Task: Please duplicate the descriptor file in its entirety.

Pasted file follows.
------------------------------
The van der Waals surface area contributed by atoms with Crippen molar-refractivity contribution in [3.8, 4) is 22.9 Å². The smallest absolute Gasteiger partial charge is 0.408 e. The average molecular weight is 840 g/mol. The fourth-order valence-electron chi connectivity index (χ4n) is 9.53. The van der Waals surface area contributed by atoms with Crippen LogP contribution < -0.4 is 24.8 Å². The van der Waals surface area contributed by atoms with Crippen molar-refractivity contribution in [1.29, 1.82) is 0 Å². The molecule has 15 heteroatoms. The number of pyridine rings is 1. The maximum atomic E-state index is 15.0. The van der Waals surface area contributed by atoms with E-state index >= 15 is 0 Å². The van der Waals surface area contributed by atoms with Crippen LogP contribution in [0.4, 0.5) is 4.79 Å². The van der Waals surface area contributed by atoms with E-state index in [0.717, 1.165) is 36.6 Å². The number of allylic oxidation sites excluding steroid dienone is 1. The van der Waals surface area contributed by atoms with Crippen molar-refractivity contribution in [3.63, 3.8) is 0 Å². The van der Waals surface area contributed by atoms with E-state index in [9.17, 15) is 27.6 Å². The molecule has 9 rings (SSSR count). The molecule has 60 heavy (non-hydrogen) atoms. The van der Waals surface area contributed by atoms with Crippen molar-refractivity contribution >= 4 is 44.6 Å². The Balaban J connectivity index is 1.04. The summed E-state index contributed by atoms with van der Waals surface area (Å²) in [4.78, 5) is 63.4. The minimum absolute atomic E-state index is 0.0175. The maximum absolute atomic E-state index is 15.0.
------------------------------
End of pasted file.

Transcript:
The van der Waals surface area contributed by atoms with Crippen molar-refractivity contribution in [3.8, 4) is 22.9 Å². The smallest absolute Gasteiger partial charge is 0.408 e. The average molecular weight is 840 g/mol. The fourth-order valence-electron chi connectivity index (χ4n) is 9.53. The van der Waals surface area contributed by atoms with Crippen LogP contribution < -0.4 is 24.8 Å². The van der Waals surface area contributed by atoms with Crippen molar-refractivity contribution in [1.29, 1.82) is 0 Å². The molecule has 15 heteroatoms. The number of pyridine rings is 1. The maximum atomic E-state index is 15.0. The van der Waals surface area contributed by atoms with E-state index >= 15 is 0 Å². The van der Waals surface area contributed by atoms with Crippen LogP contribution in [0.4, 0.5) is 4.79 Å². The van der Waals surface area contributed by atoms with E-state index in [0.717, 1.165) is 36.6 Å². The number of allylic oxidation sites excluding steroid dienone is 1. The van der Waals surface area contributed by atoms with Crippen molar-refractivity contribution in [3.63, 3.8) is 0 Å². The van der Waals surface area contributed by atoms with E-state index in [9.17, 15) is 27.6 Å². The molecule has 9 rings (SSSR count). The molecule has 60 heavy (non-hydrogen) atoms. The van der Waals surface area contributed by atoms with Crippen molar-refractivity contribution >= 4 is 44.6 Å². The Balaban J connectivity index is 1.04. The summed E-state index contributed by atoms with van der Waals surface area (Å²) in [4.78, 5) is 63.4. The minimum absolute atomic E-state index is 0.0175. The maximum absolute atomic E-state index is 15.0.